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American Historical Review, Vol. 67 (Oct. 1961 - Jul, 1962), pp. 987-989.



By Carroll Quigley. 

(New York: Macmillan Company. 1961. Pp. x, 281. $5.9S.) 


   Professor Quigley has set forth briefly what he terms the scientific laws governing the evolution of civilization. After twelve pages devoted to scientific method and the social sciences, which vindicate his right to establish historical hypotheses, Quigley proceeds to set up his categories. He poses a division of culture into six levels, from the more abstract to the more concrete - intellectual, religious, social, political, economic, and military - and he identifies seven stages of historical change for all civilizations - mixture, gestation, expansion, age of conflict, universal empire, decay, and invasion. These hypotheses are tested with special reference to one conglomerate in an area that he calls the matrix of early civilizations, the northwest quadrant of James Henry Breasted. He then analyzes in some detail five major civilizations to show that his stadial theory has in fact been operative: the Mesopotamian, the Canaanite, the Minoan, the classical, and the Western. 


   The work appears to be informed by a physiocratic theory temporalized: mankind is ever fulfilling "needs" and creating new "needs," and these "needs" are the driving forces that lead to historical action. Quigley's civilizations are admirably functional: "Since the levels of culture arise from men's efforts to satisfy their human needs, we can say that every level has a purpose." 


   Though the spirit of the two works is different, comparison and contrast with Toynbee's structure are inescapable. The author himself tells us: "On the whole, the development into seven stages is largely my own except that I have used Toynbee's ideas, if not his nomenclature, with reference to the last four or five stages." Toynbee's style is often dithyrambic, Quigley's, unadorned, matter of fact, "scientific," one might even say homely. Toynbee's book is ornate with learned digressions; Quigley's does not quote sources (for which I imply no blame), settles intricate learned controversies without much ado, is almost puritanically spare in exposition. Toynbee has identified twenty-one civilizations in historic time, Quigley, sixteen -- a loss of five; Toynbee has about four stages in the cycle, Quigley, seven-a gain of three. Both have a "universal empire" and an "age of conflicts." Both are rather weak on art as an expression of civilization. Toynbee's illustrations are largely political and religious,. Quigley's, economic and scientific. Both Toynbee and Quigley establish the crucial role of meteorological and geographic phenomena in explaining the origins of civilization, but while in his early volumes Toynbee, using the Herderesque concept of genesis, was militant and sometimes absolutist in defense of the initial autonomous development of civilizations, Quigley's first stage, the mixture, in schematizing the major population movements, is closer to some of the diffusionists; the book is particularly good in analyzing migrations. If Toynbee avoided a glossary of terms until the twelfth volume (post festum), Quigley defines his terms as rigorously as a chemist might his elements, with never a moment's doubt about his meaning. As an antidote, it might be worthwhile to recollect Nietzsche's warning that only that which has no history can be defined. Of course, in the end, no matter how "scientific" the modern students of comparative civilizations may presume to be, they cannot avoid analogies in the manner of the older and more poetic philosophers of history. Toynbee has his chrysalis, Quigley, his quartz crystals. Suum cuique. Quigley is knowledgeable about the role and techniques of the military in the history of civilizations. As a teacher of future diplomats he believes that his "morphology" will have practical use in helping American administrators to understand new people -- Brazil, for example. Since this is a comparative study, the "unique character" of the various civilizations does not concern the author; he is looking for resemblances, and he finds them. Similarly, the description of the psychological temper at different moments in the cycle of a civilization -- in which Toynbee excels -- is absent.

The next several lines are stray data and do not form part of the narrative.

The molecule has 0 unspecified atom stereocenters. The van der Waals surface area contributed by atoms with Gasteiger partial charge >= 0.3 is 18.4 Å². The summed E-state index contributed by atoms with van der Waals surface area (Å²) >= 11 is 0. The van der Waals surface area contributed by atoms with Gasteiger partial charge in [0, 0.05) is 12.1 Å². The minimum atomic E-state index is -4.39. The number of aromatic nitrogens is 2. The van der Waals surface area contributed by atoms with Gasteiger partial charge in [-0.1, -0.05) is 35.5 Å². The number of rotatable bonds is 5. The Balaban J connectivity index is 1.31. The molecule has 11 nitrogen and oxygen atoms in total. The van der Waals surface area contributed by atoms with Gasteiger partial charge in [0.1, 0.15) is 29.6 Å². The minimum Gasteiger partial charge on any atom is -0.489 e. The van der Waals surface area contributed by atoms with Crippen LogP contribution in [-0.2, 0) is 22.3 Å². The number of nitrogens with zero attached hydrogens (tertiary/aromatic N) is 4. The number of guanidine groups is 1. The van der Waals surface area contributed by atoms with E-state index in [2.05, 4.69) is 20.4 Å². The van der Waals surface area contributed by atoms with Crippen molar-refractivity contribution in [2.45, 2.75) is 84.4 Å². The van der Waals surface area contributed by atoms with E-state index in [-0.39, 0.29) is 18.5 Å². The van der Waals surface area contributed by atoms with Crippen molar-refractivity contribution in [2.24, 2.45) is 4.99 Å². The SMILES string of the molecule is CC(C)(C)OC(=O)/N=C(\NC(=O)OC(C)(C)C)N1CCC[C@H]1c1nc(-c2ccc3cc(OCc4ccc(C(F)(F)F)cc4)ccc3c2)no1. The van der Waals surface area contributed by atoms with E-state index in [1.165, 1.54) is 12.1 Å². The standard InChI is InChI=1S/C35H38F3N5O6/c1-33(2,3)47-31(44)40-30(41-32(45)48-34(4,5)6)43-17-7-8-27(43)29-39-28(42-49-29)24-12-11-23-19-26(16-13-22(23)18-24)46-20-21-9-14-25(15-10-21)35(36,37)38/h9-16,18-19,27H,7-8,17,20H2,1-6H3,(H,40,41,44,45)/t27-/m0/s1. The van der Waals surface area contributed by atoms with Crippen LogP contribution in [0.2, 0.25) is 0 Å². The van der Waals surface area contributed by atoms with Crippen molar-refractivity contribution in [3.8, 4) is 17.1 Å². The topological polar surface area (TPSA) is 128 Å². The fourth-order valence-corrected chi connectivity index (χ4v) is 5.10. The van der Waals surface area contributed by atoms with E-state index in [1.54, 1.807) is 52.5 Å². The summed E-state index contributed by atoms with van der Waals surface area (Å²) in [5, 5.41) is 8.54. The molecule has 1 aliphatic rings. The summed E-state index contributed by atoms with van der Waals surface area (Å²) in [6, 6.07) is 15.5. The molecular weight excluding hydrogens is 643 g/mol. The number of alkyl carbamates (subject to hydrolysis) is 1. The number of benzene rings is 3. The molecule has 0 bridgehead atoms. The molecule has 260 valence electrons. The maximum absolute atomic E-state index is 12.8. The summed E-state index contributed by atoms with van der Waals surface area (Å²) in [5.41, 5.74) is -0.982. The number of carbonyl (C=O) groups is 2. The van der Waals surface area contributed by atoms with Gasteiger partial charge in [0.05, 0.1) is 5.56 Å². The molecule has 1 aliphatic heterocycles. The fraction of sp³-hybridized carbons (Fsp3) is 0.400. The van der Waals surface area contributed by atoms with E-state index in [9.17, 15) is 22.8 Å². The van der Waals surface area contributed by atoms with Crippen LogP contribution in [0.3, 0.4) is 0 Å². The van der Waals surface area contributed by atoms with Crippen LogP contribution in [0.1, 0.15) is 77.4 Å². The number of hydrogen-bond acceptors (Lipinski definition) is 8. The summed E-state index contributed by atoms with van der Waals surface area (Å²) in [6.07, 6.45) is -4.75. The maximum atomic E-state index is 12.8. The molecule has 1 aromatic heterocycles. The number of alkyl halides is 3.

Studies of this nature, rare in American historiography, should be welcomed. Quigley's juxtaposition of facts in a novel order is often provocative, and his work yields a harvest of insights even though I perhaps feel that the ultimate tools of historical analysis have not been discovered here. If sometime during the next period, teaching historians break out of the confines of "Western civilization," Quigley's book might well serve as a bony framework for a world history. Though in that event a little flesh would be desirable. 



Brandeis University 



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